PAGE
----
In this blog post (and future posts to come), I’m excited to (re)introduce you to Heady’s Design team and all the ways we’re evolving our department. I joined the team earlier this year as Heady’s first Director of Design, and have been incredibly honored and humbled by the team’s trust in me as I set out to build a multidisciplinary and inclusive design team. Read on to learn about Heady’s three-pronged approach to inclusive design for digital products and how we bring it all together.
Before we can even begin talking about design, we have to start by focusing on the people that make up the practice. I believe that the best teams include people that represent many different experiences and perspectives — and that for a team to be truly great, the culture has to make people feel comfortable representing those different experiences and perspectives. At Heady, we take great pride in the fact that we’ve built a diverse team, and we believe that the more viewpoints that are represented, the better our work will be.
More technically speaking, our team is made up of incredibly talented designers that represent many different design disciplines. We believe the best way to build the best products is to approach design in a multidisciplinary way. The disciplines represented on the Heady Design team include:
We’ve designed our process to be flexible and iterative. This means that while we do have a process that guides our work, we can also adapt that process to a particular project by creating a unique design plan. This also means that work isn’t always completed in a linear fashion: In fact, we believe the best design work isn’t linear, but rather iterative by nature.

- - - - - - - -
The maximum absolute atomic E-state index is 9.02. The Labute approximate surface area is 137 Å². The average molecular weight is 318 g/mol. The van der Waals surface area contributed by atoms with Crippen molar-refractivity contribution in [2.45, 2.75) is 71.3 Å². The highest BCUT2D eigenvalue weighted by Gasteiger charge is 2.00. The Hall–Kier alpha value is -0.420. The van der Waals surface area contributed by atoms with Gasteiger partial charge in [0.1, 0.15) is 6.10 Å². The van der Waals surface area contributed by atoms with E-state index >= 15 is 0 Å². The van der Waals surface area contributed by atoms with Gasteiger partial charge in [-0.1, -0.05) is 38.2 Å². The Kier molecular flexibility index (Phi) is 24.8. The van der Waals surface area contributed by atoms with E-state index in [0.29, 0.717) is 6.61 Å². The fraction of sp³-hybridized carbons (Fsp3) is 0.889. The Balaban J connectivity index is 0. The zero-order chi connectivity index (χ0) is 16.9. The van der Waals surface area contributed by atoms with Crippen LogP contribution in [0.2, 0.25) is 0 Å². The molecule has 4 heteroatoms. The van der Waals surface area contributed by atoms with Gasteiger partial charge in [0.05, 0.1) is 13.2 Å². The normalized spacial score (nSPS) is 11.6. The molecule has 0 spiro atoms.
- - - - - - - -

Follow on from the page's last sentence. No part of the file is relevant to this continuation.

No matter what phase of the design process we’re in, our guiding philosophy of “Design with, not for” is prioritized every step of the way. This goes beyond not believing in design silos. To us, this means co-designing — with other designers, with our partners, and with our users.
Our team isn’t just focused on pixels, but rather on the bigger purpose of the project. What problems are we trying to solve? Who are we trying to solve those problems for? What are the business goals? What is the value we hope to provide to users? How can great design help us address business goals and meet user needs? These are just some of the questions our process is designed to answer.